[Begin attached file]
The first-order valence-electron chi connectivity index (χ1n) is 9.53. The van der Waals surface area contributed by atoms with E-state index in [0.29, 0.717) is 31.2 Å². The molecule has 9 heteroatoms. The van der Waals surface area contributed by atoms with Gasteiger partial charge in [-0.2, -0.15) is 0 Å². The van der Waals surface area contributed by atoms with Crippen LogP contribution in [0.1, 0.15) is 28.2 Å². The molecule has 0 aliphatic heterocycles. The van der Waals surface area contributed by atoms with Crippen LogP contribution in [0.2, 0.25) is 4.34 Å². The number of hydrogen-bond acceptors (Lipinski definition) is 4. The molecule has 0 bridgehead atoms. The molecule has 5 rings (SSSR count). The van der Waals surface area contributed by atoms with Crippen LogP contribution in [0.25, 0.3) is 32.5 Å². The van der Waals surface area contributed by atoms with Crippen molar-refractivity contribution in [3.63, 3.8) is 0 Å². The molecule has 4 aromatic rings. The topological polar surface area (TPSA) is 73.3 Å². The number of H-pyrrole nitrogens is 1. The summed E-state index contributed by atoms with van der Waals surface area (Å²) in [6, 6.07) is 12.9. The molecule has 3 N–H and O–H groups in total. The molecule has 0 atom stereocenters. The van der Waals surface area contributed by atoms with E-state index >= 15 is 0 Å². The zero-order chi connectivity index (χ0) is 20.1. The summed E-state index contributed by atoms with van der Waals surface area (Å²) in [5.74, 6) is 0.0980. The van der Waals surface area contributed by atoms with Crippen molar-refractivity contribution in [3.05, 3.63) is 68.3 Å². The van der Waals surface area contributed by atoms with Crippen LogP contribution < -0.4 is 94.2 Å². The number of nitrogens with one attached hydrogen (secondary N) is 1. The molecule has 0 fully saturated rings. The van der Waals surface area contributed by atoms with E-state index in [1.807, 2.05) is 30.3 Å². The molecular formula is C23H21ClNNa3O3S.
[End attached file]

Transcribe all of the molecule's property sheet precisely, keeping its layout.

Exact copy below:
The first-order valence-electron chi connectivity index (χ1n) is 9.53. The van der Waals surface area contributed by atoms with E-state index in [0.29, 0.717) is 31.2 Å². The molecule has 9 heteroatoms. The van der Waals surface area contributed by atoms with Gasteiger partial charge in [-0.2, -0.15) is 0 Å². The van der Waals surface area contributed by atoms with Crippen LogP contribution in [0.1, 0.15) is 28.2 Å². The molecule has 0 aliphatic heterocycles. The van der Waals surface area contributed by atoms with Crippen LogP contribution in [0.2, 0.25) is 4.34 Å². The number of hydrogen-bond acceptors (Lipinski definition) is 4. The molecule has 0 bridgehead atoms. The molecule has 5 rings (SSSR count). The van der Waals surface area contributed by atoms with Crippen LogP contribution in [0.25, 0.3) is 32.5 Å². The van der Waals surface area contributed by atoms with Crippen molar-refractivity contribution in [3.63, 3.8) is 0 Å². The molecule has 4 aromatic rings. The topological polar surface area (TPSA) is 73.3 Å². The number of H-pyrrole nitrogens is 1. The summed E-state index contributed by atoms with van der Waals surface area (Å²) in [6, 6.07) is 12.9. The molecule has 3 N–H and O–H groups in total. The molecule has 0 atom stereocenters. The van der Waals surface area contributed by atoms with E-state index >= 15 is 0 Å². The zero-order chi connectivity index (χ0) is 20.1. The summed E-state index contributed by atoms with van der Waals surface area (Å²) in [5.74, 6) is 0.0980. The van der Waals surface area contributed by atoms with Crippen molar-refractivity contribution in [3.05, 3.63) is 68.3 Å². The van der Waals surface area contributed by atoms with Crippen LogP contribution < -0.4 is 94.2 Å². The number of nitrogens with one attached hydrogen (secondary N) is 1. The molecule has 0 fully saturated rings. The van der Waals surface area contributed by atoms with E-state index in [1.807, 2.05) is 30.3 Å². The molecular formula is C23H21ClNNa3O3S.